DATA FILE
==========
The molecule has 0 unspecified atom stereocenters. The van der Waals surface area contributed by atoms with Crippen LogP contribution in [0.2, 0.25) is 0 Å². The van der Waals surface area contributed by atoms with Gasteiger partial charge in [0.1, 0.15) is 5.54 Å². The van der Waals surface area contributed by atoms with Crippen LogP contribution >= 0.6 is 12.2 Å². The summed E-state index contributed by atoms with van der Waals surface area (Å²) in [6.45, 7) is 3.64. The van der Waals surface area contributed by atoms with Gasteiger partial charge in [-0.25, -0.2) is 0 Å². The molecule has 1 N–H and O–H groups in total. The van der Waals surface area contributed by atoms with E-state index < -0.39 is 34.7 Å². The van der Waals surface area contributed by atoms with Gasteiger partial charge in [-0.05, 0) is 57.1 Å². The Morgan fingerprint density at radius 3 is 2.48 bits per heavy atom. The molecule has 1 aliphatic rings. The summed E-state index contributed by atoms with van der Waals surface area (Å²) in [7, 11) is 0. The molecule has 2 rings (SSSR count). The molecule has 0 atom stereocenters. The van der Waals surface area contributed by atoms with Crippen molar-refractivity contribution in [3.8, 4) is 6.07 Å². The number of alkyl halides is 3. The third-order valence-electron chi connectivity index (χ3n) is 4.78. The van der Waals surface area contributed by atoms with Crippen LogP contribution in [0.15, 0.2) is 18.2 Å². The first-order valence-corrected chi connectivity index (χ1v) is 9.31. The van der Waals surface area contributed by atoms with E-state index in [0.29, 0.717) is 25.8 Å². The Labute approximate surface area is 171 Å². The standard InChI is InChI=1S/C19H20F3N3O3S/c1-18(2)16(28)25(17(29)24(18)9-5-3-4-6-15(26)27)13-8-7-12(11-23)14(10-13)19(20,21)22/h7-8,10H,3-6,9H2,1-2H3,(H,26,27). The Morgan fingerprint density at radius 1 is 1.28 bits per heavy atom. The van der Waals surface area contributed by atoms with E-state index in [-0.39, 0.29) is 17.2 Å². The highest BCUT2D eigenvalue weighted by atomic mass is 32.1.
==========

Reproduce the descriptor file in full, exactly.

The molecule has 0 unspecified atom stereocenters. The van der Waals surface area contributed by atoms with Crippen LogP contribution in [0.2, 0.25) is 0 Å². The van der Waals surface area contributed by atoms with Gasteiger partial charge in [0.1, 0.15) is 5.54 Å². The van der Waals surface area contributed by atoms with Crippen LogP contribution >= 0.6 is 12.2 Å². The summed E-state index contributed by atoms with van der Waals surface area (Å²) in [6.45, 7) is 3.64. The van der Waals surface area contributed by atoms with Gasteiger partial charge in [-0.25, -0.2) is 0 Å². The molecule has 1 N–H and O–H groups in total. The van der Waals surface area contributed by atoms with E-state index < -0.39 is 34.7 Å². The van der Waals surface area contributed by atoms with Gasteiger partial charge in [-0.05, 0) is 57.1 Å². The Morgan fingerprint density at radius 3 is 2.48 bits per heavy atom. The molecule has 1 aliphatic rings. The summed E-state index contributed by atoms with van der Waals surface area (Å²) in [7, 11) is 0. The molecule has 2 rings (SSSR count). The molecule has 0 atom stereocenters. The van der Waals surface area contributed by atoms with Crippen molar-refractivity contribution in [3.8, 4) is 6.07 Å². The number of alkyl halides is 3. The third-order valence-electron chi connectivity index (χ3n) is 4.78. The van der Waals surface area contributed by atoms with Crippen LogP contribution in [0.15, 0.2) is 18.2 Å². The first-order valence-corrected chi connectivity index (χ1v) is 9.31. The van der Waals surface area contributed by atoms with E-state index in [0.29, 0.717) is 25.8 Å². The Labute approximate surface area is 171 Å². The standard InChI is InChI=1S/C19H20F3N3O3S/c1-18(2)16(28)25(17(29)24(18)9-5-3-4-6-15(26)27)13-8-7-12(11-23)14(10-13)19(20,21)22/h7-8,10H,3-6,9H2,1-2H3,(H,26,27). The Morgan fingerprint density at radius 1 is 1.28 bits per heavy atom. The van der Waals surface area contributed by atoms with E-state index in [-0.39, 0.29) is 17.2 Å². The highest BCUT2D eigenvalue weighted by atomic mass is 32.1.